ESMO: How Cancer Services Were Hit by COVID-19 First Wave

Prof Karol Sikora


September 25, 2020

This transcript has been edited for clarity.

Hello, it's Professor Karol Sikora here, talking about COVID in cancer, and this time reporting on a fascinating survey carried out and presented at the European Society for Medical Oncology (ESMO), which was a virtual meeting last weekend.

A lot of papers about the impact of COVID on cancer services, mainly across Europe, but from some other countries as well.

So a lot of effort went into organising this as a virtual meeting, the first time that ESMO has actually had a virtual conference, and it was well done.

The programme was well put together, easy to follow, and you know, maybe the days of international travel to jamborees are over. This is maybe our future now. Forget the virus, it's so much cheaper to organise it.

How the pharmaceutical industry will react to this. And, you know, all the other service industries that contribute advertising revenue, and the exhibitions at these meetings, how that's all going to figure in the future is not for me to decide. And I suspect it's going to create a few headaches and a change in the business model.

Oncologists' Survey

But the paper I'd really like to talk about most is a survey that was carried out by Dr Guy Jerusalem, who is an oncologist at the Centre Hospitalier Universitaire Sart Tilman, a major cancer centre in Belgium. And the paper basically surveys and quantifies COVID-19's impact on oncology.

And what he did, he went to 20 oncologists from 10 of the countries most affected by COVID-19 and collected responses from as many of their friends as possible. So we ended up with 109 oncologists in 18 countries.

And then the study was done in mid-June to mid-July. So if you remember back then, we were in the first wave, it was coming to an end, the end was in sight in many countries in Europe. Some countries were doing really well at that time: Austria, Czech Republic, Germany, they were coming out of it. Others were not doing so well, such as the UK.

The survey consisted of 95 items about the organisation of cancer care. And the respondents had worked predominantly at academic centres - because I think Dr Jerusalem is an academic, he sent it to his friends, and that's how they got the data. That's how they got the numbers up.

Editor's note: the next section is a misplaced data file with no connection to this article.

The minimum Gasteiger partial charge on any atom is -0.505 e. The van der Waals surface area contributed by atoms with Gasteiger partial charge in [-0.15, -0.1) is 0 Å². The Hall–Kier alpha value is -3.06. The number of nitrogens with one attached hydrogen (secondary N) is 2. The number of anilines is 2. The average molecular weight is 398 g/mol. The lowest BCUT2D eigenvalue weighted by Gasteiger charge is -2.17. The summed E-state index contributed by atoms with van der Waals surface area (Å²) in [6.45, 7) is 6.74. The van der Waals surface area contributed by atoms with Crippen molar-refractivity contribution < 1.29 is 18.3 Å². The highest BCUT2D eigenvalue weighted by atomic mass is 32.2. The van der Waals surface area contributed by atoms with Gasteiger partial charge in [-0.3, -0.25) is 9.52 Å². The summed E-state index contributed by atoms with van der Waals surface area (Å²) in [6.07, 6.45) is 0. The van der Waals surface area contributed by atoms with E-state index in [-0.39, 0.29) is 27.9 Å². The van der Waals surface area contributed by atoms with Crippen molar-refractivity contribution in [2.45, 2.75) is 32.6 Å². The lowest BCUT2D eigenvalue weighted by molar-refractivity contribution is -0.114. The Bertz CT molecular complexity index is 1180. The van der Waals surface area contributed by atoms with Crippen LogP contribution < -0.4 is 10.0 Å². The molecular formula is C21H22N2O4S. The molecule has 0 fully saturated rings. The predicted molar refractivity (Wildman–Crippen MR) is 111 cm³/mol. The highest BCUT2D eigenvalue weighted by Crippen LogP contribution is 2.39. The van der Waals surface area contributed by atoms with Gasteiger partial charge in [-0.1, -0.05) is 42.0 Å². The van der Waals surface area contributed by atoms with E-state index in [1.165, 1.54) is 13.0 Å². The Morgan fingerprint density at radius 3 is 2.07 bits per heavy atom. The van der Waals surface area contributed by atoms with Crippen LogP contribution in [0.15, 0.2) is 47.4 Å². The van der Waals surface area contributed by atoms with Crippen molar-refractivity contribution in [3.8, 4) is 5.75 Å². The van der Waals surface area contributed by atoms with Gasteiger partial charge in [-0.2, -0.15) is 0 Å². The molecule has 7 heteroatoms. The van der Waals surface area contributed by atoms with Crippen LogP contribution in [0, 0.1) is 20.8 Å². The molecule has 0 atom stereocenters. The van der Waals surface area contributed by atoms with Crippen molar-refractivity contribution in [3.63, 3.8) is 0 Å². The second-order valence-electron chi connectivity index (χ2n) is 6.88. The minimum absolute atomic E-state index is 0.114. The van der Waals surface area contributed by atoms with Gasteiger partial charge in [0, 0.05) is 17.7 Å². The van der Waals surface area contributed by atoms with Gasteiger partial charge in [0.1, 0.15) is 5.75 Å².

The most common specialty of course was the common cancers, breast cancer, which was 60%, gastrointestinal cancer 10%, urogenital 9%, lung cancer 8%.

It just reflects the distribution of service levels in treating a range of cancers.

When we look at the impact on treatment caused by the COVID-19 pandemic, surgery was affected in 34% of the centres. It's certainly been affected round here in Britain.

Then, chemotherapy 22%, radiotherapy slightly less 14%, checkpoint inhibitor therapy 10%, antibody delivery 9% and oral therapy only 3.7%.

And that's important, of course, that oral therapy could carry on throughout. The patient just needs to be given, or sent by courier service, a pack of pills, and they can do their own chemotherapy.


And indeed, in the UK we've seen a lot of conversion of intravenous therapy - especially 5FU for breast cancer, and for GI cancer - conversion to capecitabine oral, it's slightly more complex as capecitabine can be quite toxic, and it does require medical supervision but this could be done on the telephone.

Surprisingly, in the survey, 11% of respondents suggested there was a decrease in the use of double immunotherapy. I'm not quite sure whether that meant that the whole of immunotherapy went down as well or it was just the combination of ipilimumab and nivolumab that actually went down. That's really only given in melanoma so it may just be one or two people reporting it.

I think the other problem we've got is that many patients, basically, were too frightened to come to the chemotherapy clinic. And for their own sake, they chose to omit chemotherapy, and the hospitals allowed people to do that.